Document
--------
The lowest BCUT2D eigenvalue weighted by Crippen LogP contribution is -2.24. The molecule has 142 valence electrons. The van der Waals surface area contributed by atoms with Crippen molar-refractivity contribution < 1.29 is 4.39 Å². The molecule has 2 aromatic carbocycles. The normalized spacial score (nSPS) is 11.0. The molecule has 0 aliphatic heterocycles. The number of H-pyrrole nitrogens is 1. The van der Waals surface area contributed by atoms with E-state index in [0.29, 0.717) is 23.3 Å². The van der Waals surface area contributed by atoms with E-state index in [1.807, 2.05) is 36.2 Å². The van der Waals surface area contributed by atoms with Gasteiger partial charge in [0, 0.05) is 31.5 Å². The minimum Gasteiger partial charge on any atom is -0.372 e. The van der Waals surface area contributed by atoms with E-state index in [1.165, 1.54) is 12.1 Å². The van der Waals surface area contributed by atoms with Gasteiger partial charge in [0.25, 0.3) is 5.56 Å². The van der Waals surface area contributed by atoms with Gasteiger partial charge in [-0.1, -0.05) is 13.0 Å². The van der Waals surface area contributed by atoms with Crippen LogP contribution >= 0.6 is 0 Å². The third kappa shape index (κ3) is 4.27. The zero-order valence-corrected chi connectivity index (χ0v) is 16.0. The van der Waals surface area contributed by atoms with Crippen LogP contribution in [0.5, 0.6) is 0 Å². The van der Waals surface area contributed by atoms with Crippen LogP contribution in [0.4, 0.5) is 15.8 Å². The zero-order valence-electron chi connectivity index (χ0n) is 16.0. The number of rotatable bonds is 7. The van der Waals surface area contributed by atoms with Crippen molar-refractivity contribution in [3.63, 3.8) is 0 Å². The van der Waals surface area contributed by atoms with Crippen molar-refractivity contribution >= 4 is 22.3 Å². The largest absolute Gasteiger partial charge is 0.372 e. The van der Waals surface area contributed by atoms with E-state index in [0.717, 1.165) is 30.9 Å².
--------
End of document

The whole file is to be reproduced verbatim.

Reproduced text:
The lowest BCUT2D eigenvalue weighted by Crippen LogP contribution is -2.24. The molecule has 142 valence electrons. The van der Waals surface area contributed by atoms with Crippen molar-refractivity contribution < 1.29 is 4.39 Å². The molecule has 2 aromatic carbocycles. The normalized spacial score (nSPS) is 11.0. The molecule has 0 aliphatic heterocycles. The number of H-pyrrole nitrogens is 1. The van der Waals surface area contributed by atoms with E-state index in [0.29, 0.717) is 23.3 Å². The van der Waals surface area contributed by atoms with E-state index in [1.807, 2.05) is 36.2 Å². The van der Waals surface area contributed by atoms with Gasteiger partial charge in [0, 0.05) is 31.5 Å². The minimum Gasteiger partial charge on any atom is -0.372 e. The van der Waals surface area contributed by atoms with E-state index in [1.165, 1.54) is 12.1 Å². The van der Waals surface area contributed by atoms with Gasteiger partial charge in [0.25, 0.3) is 5.56 Å². The van der Waals surface area contributed by atoms with Gasteiger partial charge in [-0.1, -0.05) is 13.0 Å². The van der Waals surface area contributed by atoms with Crippen LogP contribution >= 0.6 is 0 Å². The third kappa shape index (κ3) is 4.27. The zero-order valence-corrected chi connectivity index (χ0v) is 16.0. The van der Waals surface area contributed by atoms with Crippen LogP contribution in [0.5, 0.6) is 0 Å². The van der Waals surface area contributed by atoms with Crippen LogP contribution in [0.4, 0.5) is 15.8 Å². The zero-order valence-electron chi connectivity index (χ0n) is 16.0. The number of rotatable bonds is 7. The van der Waals surface area contributed by atoms with Crippen molar-refractivity contribution in [3.63, 3.8) is 0 Å². The van der Waals surface area contributed by atoms with Crippen molar-refractivity contribution >= 4 is 22.3 Å². The largest absolute Gasteiger partial charge is 0.372 e. The van der Waals surface area contributed by atoms with E-state index in [0.717, 1.165) is 30.9 Å².